Before you can appreciate the nuance required in communication, it helps to know the familial patterns you grew up with.

2. Learn Others Communication Styles

Communicating effectively requires you to take a step back, assess the intended recipient of your communication and think through how the individual prefers to be communicated with. Once you know this, you can tailor your message in a way that increases the likelihood of being heard. This also prevents you from assuming the way you communicate with one group is appropriate or right for all groups or people.

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If you are unsure how to determine the styles of the groups or persons with whom you are interacting, you can always ask them:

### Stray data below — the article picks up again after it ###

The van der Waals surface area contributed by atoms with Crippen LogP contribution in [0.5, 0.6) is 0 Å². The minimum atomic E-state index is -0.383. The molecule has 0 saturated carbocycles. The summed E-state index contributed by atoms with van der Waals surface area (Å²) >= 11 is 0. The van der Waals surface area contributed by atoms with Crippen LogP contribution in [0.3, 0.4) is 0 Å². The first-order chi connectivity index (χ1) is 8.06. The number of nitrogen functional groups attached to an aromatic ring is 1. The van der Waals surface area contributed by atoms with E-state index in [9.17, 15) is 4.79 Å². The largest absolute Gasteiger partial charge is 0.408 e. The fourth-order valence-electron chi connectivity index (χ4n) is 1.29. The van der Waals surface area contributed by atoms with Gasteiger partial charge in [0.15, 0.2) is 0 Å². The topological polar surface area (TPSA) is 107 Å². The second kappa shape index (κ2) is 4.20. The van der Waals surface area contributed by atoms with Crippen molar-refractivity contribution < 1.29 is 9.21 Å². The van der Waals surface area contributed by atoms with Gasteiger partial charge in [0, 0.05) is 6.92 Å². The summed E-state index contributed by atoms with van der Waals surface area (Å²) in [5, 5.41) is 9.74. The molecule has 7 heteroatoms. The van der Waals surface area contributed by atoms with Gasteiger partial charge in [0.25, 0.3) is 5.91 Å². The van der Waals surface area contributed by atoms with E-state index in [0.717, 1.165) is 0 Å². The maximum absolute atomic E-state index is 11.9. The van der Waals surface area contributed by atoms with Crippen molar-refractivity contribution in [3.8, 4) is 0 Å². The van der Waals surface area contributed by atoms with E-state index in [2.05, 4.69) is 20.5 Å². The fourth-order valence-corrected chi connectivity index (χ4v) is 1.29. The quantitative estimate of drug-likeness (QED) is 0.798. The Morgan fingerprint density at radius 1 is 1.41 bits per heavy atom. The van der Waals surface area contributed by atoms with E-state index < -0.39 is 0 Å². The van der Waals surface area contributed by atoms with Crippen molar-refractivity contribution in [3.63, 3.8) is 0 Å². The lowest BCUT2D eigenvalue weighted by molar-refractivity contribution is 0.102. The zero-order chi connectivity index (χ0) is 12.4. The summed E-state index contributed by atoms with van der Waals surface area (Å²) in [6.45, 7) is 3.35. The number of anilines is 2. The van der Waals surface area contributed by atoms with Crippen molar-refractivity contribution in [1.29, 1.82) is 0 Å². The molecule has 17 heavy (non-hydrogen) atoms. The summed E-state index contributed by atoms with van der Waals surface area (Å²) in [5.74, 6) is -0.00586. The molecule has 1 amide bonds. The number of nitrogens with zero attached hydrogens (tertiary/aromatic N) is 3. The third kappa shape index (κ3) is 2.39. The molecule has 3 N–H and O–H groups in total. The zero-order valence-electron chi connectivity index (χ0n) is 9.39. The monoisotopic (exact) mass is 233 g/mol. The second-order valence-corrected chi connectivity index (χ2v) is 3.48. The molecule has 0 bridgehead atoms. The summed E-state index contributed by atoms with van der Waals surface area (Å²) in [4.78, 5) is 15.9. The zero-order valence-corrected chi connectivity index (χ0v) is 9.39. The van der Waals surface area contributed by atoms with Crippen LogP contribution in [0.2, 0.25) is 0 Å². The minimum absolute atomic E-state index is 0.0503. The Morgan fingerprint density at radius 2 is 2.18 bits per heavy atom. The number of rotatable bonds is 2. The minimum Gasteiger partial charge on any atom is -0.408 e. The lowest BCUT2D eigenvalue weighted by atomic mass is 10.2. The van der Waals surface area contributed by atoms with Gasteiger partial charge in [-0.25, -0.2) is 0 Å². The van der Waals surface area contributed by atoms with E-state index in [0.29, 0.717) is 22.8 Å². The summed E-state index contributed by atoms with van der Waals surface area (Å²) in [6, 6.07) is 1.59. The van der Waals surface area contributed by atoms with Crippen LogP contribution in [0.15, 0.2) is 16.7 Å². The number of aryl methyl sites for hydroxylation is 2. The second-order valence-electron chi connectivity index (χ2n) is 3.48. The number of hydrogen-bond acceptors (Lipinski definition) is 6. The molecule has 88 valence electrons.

“How do you prefer to receive information?”

This approach requires listening, both to what the individuals say as well as what is unspoken. Virgin Group CEO Richard Branson noted that the best communicators are also great listeners.

To communicate effectively from relationship to relationship and situation to situation, you must understand the communication needs of others.

3. Exercise Precision and Care

A recent engagement underscored for me the importance of exercising care when communicating.

On a recent trip to Ohio, I decided to meet up with an old friend to go for a walk. As we strolled through the soccer park, my friend gently announced that he had something to talk about, he was upset with me. His introduction to the problem allowed me to mentally shift gears and prepare for the conversation.

Shortly after introducing the shift in conversation, my friend asked me why I didn’t invite him to the launch party for my business. He lives in Ohio and I live in the D.C. area.